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Does Disclosure Help?

By James Kwak

Following up on yesterday’s column about corporate spending, I saw that John Coates (Harvard Law School) and Taylor Lincoln (Public Citizen) have published a study of the relationship between voluntary disclosure of political spending and company value (summary here). In short, after applying a bunch of controls, they find that companies with voluntary disclosure policies have price-to-book values that are 7.5 percent higher than companies that don’t.

Citing earlier research, they also say, “among the S&P 500 – which accounts for 75 percent of the market capitalization of publicly traded companies in the U.S. – firms active in politics, whether through company-controlled political action committees, registered lobbying, or both, had lower price/book ratios than industry peers that were not politically active.”

Of course, the causality could run either way, and Coates and Lincoln are not claiming that voluntary disclosure in itself makes a company more valuable. Disclosure policies make it less likely the CEO will blow company money on her pet political projects, and so it stands to reason that companies that are better governed in general—and hence more valuable—are more likely to have such policies. But it certainly implies that disclosure policies are not going to bankrupt the Great American Corporation.

A Constitutional Amendment?

In the wake of the Supreme Court’s decision in Citizens United to expand the ability of corporations* to pay for election-related communications, prominent law professor Lawrence Lessig is calling for a constitutional amendment to protect elections from the influence of money. The text of the proposed amendment isn’t done yet, but the goal is to protect Congress from the influence of money.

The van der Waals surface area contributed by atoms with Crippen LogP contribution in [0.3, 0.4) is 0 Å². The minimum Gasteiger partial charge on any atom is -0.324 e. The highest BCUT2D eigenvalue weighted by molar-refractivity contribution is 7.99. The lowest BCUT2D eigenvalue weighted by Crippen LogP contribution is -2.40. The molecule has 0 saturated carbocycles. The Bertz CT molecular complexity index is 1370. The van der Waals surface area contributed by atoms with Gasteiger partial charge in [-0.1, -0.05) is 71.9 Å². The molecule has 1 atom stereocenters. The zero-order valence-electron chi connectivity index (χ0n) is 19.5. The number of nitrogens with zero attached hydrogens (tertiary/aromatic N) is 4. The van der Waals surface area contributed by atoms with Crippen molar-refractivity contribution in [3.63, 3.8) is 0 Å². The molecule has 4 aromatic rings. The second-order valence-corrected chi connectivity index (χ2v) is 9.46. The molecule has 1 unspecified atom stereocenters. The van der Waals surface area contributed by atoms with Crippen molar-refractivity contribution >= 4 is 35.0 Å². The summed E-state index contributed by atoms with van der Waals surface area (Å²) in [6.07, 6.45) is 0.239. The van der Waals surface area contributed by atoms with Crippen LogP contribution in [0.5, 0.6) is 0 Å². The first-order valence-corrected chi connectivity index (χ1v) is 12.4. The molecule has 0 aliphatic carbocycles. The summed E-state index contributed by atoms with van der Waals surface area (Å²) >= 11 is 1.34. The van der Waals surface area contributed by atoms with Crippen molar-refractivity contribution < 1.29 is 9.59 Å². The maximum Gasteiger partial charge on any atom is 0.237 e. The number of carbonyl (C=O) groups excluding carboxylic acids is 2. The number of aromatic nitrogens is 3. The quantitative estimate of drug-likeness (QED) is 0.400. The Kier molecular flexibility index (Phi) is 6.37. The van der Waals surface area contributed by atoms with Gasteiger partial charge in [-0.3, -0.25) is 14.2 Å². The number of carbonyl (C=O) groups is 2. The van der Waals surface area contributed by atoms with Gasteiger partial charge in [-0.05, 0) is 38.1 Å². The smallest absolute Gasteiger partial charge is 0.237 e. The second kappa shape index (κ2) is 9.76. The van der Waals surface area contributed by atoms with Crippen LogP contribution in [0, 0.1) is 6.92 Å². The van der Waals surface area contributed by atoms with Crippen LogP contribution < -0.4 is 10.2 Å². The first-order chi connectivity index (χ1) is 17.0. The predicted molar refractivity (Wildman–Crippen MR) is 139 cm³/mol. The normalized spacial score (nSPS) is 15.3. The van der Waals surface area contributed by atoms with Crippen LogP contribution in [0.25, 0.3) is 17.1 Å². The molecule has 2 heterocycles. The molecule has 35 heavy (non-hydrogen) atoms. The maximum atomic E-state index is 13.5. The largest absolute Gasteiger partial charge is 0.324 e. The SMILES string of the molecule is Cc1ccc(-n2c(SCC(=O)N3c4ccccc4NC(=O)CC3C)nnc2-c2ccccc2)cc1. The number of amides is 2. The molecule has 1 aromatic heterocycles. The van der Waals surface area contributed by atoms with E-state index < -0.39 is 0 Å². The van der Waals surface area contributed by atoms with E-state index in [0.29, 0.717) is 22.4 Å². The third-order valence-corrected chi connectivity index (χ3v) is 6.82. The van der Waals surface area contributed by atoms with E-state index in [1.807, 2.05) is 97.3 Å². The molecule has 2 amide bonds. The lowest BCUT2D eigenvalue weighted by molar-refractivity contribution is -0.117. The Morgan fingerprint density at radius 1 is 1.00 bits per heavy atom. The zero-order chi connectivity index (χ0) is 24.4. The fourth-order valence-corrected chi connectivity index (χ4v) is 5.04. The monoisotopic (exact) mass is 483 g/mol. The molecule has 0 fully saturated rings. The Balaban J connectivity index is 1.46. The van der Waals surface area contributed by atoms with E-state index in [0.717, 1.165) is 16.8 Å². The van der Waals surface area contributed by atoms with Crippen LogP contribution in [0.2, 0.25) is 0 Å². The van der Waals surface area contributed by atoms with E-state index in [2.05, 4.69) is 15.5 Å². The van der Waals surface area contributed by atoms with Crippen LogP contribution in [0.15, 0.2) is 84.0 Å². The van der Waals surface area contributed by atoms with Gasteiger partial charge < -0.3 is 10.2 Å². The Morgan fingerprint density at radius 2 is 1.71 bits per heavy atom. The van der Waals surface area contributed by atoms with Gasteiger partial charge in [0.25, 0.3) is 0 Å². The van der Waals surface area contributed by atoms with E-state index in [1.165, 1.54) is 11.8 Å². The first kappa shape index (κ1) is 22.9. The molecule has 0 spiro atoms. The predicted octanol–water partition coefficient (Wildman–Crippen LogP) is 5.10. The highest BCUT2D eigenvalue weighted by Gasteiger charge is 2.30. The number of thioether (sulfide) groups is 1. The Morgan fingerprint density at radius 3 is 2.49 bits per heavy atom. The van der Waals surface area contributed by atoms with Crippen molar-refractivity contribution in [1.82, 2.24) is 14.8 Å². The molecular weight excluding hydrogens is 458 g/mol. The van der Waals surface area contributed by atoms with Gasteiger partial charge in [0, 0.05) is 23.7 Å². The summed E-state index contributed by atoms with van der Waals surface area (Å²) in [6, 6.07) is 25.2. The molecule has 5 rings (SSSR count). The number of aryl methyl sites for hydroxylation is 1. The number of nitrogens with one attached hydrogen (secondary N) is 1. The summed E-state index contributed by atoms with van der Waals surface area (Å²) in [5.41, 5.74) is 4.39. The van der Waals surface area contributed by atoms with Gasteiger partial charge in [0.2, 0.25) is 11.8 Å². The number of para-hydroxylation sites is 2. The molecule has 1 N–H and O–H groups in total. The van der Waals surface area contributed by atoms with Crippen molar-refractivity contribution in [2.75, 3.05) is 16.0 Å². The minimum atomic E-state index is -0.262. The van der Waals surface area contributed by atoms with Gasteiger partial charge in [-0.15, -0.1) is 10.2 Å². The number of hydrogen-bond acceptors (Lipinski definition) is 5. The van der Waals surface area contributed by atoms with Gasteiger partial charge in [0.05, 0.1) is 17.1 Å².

Lessig’s argument is simple: Congress is fundamentally (though, thanks to the Supreme Court, legally) corrupt, and most people think it is corrupt, which makes it hard for elected majorities to effect change and also undermines people’s faith in their government. Commenting on Citizens United, he said, “The surprise, and in my view, real cause for concern, however, was how little weight the Court gave to the central purpose of any fair election law: the purpose to protect the institutional integrity of the democratic process. That value seemed invisible to this Court, as if we didn’t now live in a democracy in which the vast majority has lost faith in their government.” Since the Court’s preferred stick for blocking campaign finance reform is the First Amendment, the only thing that can stop them is a new amendment.